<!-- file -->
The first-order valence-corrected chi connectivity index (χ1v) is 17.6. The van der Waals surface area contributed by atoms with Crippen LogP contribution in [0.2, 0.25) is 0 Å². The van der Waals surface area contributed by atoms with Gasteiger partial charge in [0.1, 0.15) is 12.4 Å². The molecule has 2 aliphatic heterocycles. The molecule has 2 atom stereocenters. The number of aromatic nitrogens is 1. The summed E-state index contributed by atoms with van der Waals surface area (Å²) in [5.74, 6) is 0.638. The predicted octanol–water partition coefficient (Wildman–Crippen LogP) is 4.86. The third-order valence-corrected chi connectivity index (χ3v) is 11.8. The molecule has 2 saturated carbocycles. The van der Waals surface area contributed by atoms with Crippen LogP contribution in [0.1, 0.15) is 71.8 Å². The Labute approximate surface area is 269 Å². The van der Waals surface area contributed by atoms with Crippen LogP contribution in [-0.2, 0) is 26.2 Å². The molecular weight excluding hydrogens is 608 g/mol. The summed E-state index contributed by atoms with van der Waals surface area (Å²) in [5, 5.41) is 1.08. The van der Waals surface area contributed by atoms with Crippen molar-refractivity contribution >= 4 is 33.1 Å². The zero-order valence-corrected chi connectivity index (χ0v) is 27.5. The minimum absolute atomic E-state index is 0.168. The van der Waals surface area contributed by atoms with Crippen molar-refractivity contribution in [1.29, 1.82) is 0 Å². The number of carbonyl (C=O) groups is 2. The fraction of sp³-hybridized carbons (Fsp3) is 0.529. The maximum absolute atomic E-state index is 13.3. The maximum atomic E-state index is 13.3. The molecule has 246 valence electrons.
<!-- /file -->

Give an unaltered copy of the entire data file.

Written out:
The first-order valence-corrected chi connectivity index (χ1v) is 17.6. The van der Waals surface area contributed by atoms with Crippen LogP contribution in [0.2, 0.25) is 0 Å². The van der Waals surface area contributed by atoms with Gasteiger partial charge in [0.1, 0.15) is 12.4 Å². The molecule has 2 aliphatic heterocycles. The molecule has 2 atom stereocenters. The number of aromatic nitrogens is 1. The summed E-state index contributed by atoms with van der Waals surface area (Å²) in [5.74, 6) is 0.638. The predicted octanol–water partition coefficient (Wildman–Crippen LogP) is 4.86. The third-order valence-corrected chi connectivity index (χ3v) is 11.8. The molecule has 2 saturated carbocycles. The van der Waals surface area contributed by atoms with Crippen LogP contribution in [0.1, 0.15) is 71.8 Å². The Labute approximate surface area is 269 Å². The van der Waals surface area contributed by atoms with Crippen LogP contribution in [-0.2, 0) is 26.2 Å². The molecular weight excluding hydrogens is 608 g/mol. The summed E-state index contributed by atoms with van der Waals surface area (Å²) in [5, 5.41) is 1.08. The van der Waals surface area contributed by atoms with Crippen molar-refractivity contribution >= 4 is 33.1 Å². The zero-order valence-corrected chi connectivity index (χ0v) is 27.5. The minimum absolute atomic E-state index is 0.168. The van der Waals surface area contributed by atoms with Crippen molar-refractivity contribution in [1.29, 1.82) is 0 Å². The number of carbonyl (C=O) groups is 2. The fraction of sp³-hybridized carbons (Fsp3) is 0.529. The maximum absolute atomic E-state index is 13.3. The maximum atomic E-state index is 13.3. The molecule has 246 valence electrons.